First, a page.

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Centenary Committee Meetings - 7:30pm, Memorial Hall, Home Hill.
Next meeting - Thursday, 7th February, 2013.

This web page is part of the Home Hill Chamber of Commerce website
and is a contribution to the Centenary Celebrations by the Chamber.

Words in bold type are links to more information.

When Captain James Cook discovered** and named Cape Upstart in June 1770, he was unaware that the land that lay beyond the coastline would one day be developed into one of the richest agricultural land in the State. While other maritime explorers, Flinders in 1804 and King in 1819, did briefly investigate the coastline, it was in 1839 when Captain Wickham, anchored the Beagle in Upstart Bay and with a party of his men rowed about 16 km up the river which he named the Wickham. He observed the spreading plains that would one day become the prime sugar-cane land of the Home Hill district.

It was soon realised that the Wickham River had already been discovered in its upper reaches by the explorer Ludwig Leichhardt who had named it the Burdekin.

In his search for new land, explorer W.H. Gaden in 1857 also viewed our area. From the inland he struck the Burdekin at the junction with Bowen River and followed it down to the sea. His application for Inkerman Land was not successful.

Unknown by any explorers of the time, James Morrill was already living in the area. He had been the only survivor of the ill-fated "Peruvian" shipwrecked on the Barrier Reef in 1846. It was due to the kindness of the local aborigines that he survived. It was not until 1863, that he again made contact with white people.

With the Queensland becoming a separate State on June 6th 1859, land was being surveyed and opened up to grazing. In the early 1860s Inkerman Downs in the hands of by John Graham MacDonald, Robert Towns and A. Stuart, but was later taken over by the North Australian Pastoral Co. which had also absorbed Leichhardt Downs.

On Heath Creek on the southern side of the mouth of the Burdekin River a landing was built for the shipping of cargo in and out of the area. Scouts from Inkerman Station would climb Mt. Inkerman to sight the incoming boats. It was the upper reaches of Heath Creek that became Groper Creek, our fishing resort, well known to tourists all over Australia.

Other selectors took up land in the area. These were mostly larger acreages suitable for grazing, but when the Queensland Government began to see the potential of the sugar industry in the area, the Closer Settlement Act in 1906 led the way for smaller blocks to be made available. The Repurchase of the Inkerman Estate was finalised in September 1910. The arrangement to open this land to sugar growing relied on the promise of John Drysdale of Pioneer Sugar Mill to build a new mill on the southern bank of the Burdekin River.

In December 1911 the first ballot took place at the Ayr Court House. The Down River blocks were opened up first and another ballot in June 1912 began the opening up of farms in the Up River area.

Since 1891 the rail line from Bowen had terminated at Bobawaba awaiting a decision to go north or west. With the release of farming blocks, the Government pushed ahead with the railway that would join the line which had proceeded south to Ayr in 1901.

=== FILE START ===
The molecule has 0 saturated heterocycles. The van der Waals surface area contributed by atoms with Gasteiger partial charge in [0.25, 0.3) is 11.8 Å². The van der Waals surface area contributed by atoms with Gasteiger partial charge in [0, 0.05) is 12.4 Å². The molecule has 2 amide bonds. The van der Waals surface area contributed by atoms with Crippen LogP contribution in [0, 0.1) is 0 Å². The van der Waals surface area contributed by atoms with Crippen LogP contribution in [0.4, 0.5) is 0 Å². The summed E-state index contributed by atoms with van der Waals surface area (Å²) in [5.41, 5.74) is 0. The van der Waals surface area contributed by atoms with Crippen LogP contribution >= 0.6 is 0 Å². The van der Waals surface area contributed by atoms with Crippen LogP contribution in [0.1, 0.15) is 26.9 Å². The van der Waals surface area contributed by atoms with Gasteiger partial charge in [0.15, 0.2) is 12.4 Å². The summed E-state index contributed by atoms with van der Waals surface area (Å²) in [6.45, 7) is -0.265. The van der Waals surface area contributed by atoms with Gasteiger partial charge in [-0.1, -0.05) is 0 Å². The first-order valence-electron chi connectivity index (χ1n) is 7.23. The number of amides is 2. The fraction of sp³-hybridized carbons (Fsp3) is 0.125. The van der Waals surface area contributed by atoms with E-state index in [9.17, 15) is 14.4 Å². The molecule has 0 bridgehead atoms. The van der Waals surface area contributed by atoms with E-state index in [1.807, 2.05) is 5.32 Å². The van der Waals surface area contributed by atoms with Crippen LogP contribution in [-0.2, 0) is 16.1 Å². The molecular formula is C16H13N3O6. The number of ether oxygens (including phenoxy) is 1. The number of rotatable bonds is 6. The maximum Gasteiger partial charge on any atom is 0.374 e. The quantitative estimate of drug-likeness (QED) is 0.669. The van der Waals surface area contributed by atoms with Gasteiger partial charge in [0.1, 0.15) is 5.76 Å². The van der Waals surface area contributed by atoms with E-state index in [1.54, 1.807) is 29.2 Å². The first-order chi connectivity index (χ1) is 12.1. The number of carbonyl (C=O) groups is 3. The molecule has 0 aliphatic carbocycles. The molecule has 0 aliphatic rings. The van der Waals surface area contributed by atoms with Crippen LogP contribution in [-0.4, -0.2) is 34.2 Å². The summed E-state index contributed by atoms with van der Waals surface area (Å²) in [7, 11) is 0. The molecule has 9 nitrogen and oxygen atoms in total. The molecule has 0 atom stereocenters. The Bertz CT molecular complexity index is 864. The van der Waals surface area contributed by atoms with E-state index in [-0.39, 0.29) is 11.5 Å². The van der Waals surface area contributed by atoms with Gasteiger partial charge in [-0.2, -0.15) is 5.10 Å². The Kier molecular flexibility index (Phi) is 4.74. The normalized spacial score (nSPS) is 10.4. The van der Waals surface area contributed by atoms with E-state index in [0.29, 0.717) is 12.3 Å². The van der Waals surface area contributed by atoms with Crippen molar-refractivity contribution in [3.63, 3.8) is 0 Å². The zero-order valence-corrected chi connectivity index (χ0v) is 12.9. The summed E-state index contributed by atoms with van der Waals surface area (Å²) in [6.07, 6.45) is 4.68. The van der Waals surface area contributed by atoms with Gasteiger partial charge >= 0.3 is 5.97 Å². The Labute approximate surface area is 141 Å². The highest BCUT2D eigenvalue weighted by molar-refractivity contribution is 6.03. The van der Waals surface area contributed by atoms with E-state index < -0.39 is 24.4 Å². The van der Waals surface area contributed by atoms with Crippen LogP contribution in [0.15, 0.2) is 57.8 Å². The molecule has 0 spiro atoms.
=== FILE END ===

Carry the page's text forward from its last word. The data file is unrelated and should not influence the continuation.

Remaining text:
Meanwhile on the southern bank of the Burdekin, Drysdale’s Mill began to take shape almost immediately. A temporary rail track was laid across the bed of the river beside the growing rail bridge, to convey material for construction. The Mill was ready to crush in 1914.

Sugar growing had been successful on the northern side of the river because steam pumps were used to irrigate the crops from deep lagoons. Many of the Inkerman farms had no surface water. The only answer was to tap the vast underground resources of water unique to the area. The farmers felt that the answer was a central power house to supply electricity to drive individual pumps. Eventually the Government agreed to the Inkerman Irrigation Scheme. Work began about 1916 but it was not until 1922 that the Power House was opened and the scheme in partial operation. A farmers’ co-operative took over the running of the scheme in the early 1930s and managed it successfully until the facilities were absorbed by the Government Power Authority and closed in 1953.

Blocks in the township of Home Hill opened for auction on January 28th 1913. The Crown Hotel, Gunter's store and Mrs. MacGregor's lolly shop were among the first buildings erected. In those days Eighth Avenue was marked by a deep gully that held the water after rain and it took many years before it became the street as we know it.

Written by Laura Scott, Lower Burdekin Historical Society Inc.

For more history, select "Read all about it!" on the menu on the left.

** Captain Cook may not have been the first European to see the East coast of Australia. Cristovao de Mendonca could have sailed along our coast in 1522. There are other sources claiming the Egyptians visited Australia centuries before that.

Words in bold text are links to more information. If you know of a site with good information, please let us know the site address. Help us build this page.

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These special historical pages are dedicated to the pioneers of Home Hill and the people who are recording and promoting awareness of the work of our hardworking founders.

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